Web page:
The Egyptian ministry of interior has accused the Muslim Brotherhood of orchestrating five hand-made explosions that went off in subway stations and outside a court in Cairo during Wednesday morning’s rush hour, wounding at least five.
Speaking to Turkish news agency Anadolu, Interior Ministry Spokesperson Hani Abdel-Latif said: “This is a desperate attempt by the Muslim Brotherhood terrorist organisation to prove they still exist,” using the military regime’s post-coup terminology to describe the non-violent Islamist movement.
He added: “Security services captured a member of the Muslim Brotherhood in the metro station of Shubra Al-Kaima while holding a bag with the remains of explosive powder, [in addition to] the slogans of Islamist groups [being] found in his mobile.”
Abdel-Latif described this as a “desperate attempt” to disrupt what he called the “prevailing state of stability” in the country.
However, the Muslim Brotherhood denied any involvement in the attacks. In a statement reported by Anadolu, the movement denounced the attackers, “whoever they are.”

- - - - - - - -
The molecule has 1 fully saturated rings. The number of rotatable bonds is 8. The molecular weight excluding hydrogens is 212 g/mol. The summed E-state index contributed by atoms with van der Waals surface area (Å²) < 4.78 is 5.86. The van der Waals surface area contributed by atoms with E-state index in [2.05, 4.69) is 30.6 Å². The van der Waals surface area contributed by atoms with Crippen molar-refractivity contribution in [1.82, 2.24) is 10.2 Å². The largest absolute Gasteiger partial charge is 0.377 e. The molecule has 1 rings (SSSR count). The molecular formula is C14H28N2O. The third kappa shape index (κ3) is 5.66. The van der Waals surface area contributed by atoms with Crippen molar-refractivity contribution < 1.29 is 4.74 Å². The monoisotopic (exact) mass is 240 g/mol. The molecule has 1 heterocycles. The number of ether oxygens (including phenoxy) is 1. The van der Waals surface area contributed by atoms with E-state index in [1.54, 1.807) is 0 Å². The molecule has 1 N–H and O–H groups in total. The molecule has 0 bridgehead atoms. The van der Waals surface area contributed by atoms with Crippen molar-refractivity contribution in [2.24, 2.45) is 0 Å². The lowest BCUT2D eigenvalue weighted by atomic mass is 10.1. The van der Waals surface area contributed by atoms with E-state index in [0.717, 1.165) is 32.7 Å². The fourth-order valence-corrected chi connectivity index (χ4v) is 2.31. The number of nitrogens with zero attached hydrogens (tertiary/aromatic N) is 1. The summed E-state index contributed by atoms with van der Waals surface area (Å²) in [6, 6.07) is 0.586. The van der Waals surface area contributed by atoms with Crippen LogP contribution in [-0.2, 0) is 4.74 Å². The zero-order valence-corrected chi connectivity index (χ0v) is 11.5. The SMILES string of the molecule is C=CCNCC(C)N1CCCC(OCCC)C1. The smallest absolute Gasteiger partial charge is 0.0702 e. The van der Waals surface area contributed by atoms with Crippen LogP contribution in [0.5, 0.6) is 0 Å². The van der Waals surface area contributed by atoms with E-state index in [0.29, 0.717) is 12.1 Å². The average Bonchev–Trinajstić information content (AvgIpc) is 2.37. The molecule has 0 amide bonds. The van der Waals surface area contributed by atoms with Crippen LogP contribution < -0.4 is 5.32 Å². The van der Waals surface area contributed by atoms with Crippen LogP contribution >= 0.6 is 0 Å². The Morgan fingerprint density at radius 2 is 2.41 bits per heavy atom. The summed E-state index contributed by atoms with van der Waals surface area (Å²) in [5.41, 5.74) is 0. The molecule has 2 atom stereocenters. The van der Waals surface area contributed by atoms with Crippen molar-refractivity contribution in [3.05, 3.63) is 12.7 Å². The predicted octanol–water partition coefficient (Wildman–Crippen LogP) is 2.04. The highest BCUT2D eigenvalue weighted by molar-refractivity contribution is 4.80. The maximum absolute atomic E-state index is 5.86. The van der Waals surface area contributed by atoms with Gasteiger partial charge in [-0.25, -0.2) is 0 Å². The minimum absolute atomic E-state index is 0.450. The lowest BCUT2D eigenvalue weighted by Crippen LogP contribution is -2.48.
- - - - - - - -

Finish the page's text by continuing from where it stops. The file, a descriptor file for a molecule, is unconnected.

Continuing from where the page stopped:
The statement said: “The current authority is trying to spread a chaotic atmosphere in the country through certain ways that the security services in Egypt are famous for. They manipulate explosions in crowded places and accuse certain parties of orchestrating them.”
The Muslim Brotherhood reiterated that it would continue its “peaceful and non-violent” fight against the coup and its regime components. It added that the movement “will not be dragged into the violence that has been used systematically by the coup authorities”.
Since the military coup against freely elected President Mohamed Morsi, the Egyptian military has accused the Muslim Brotherhood of acting violently against the people and state institutions, but without ever providing any solid evidence.
For its part, the Muslim Brotherhood has consistently denounced violence and reiterated several times its peaceful actions against the coup and it consequences.